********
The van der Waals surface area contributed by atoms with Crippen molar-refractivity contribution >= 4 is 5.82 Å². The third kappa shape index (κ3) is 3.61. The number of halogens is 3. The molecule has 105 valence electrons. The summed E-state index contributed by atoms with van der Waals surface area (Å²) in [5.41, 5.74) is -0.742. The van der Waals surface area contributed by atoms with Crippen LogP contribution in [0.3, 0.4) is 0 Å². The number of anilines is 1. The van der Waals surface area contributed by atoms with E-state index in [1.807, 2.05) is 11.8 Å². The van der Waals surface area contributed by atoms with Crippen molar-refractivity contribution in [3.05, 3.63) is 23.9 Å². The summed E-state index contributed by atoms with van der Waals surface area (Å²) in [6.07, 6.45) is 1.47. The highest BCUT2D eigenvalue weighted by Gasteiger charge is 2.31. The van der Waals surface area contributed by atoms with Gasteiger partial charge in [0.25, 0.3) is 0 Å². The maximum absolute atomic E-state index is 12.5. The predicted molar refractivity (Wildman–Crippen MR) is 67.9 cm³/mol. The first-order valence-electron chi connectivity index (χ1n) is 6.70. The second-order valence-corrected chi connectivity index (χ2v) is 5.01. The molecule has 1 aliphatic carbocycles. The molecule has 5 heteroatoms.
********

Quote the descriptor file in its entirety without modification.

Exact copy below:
The van der Waals surface area contributed by atoms with Crippen molar-refractivity contribution >= 4 is 5.82 Å². The third kappa shape index (κ3) is 3.61. The number of halogens is 3. The molecule has 105 valence electrons. The summed E-state index contributed by atoms with van der Waals surface area (Å²) in [5.41, 5.74) is -0.742. The van der Waals surface area contributed by atoms with Crippen LogP contribution in [0.3, 0.4) is 0 Å². The number of anilines is 1. The van der Waals surface area contributed by atoms with E-state index in [1.807, 2.05) is 11.8 Å². The van der Waals surface area contributed by atoms with Crippen molar-refractivity contribution in [3.05, 3.63) is 23.9 Å². The summed E-state index contributed by atoms with van der Waals surface area (Å²) in [6.07, 6.45) is 1.47. The highest BCUT2D eigenvalue weighted by Gasteiger charge is 2.31. The van der Waals surface area contributed by atoms with Gasteiger partial charge in [0.25, 0.3) is 0 Å². The maximum absolute atomic E-state index is 12.5. The predicted molar refractivity (Wildman–Crippen MR) is 67.9 cm³/mol. The first-order valence-electron chi connectivity index (χ1n) is 6.70. The second-order valence-corrected chi connectivity index (χ2v) is 5.01. The molecule has 1 aliphatic carbocycles. The molecule has 5 heteroatoms.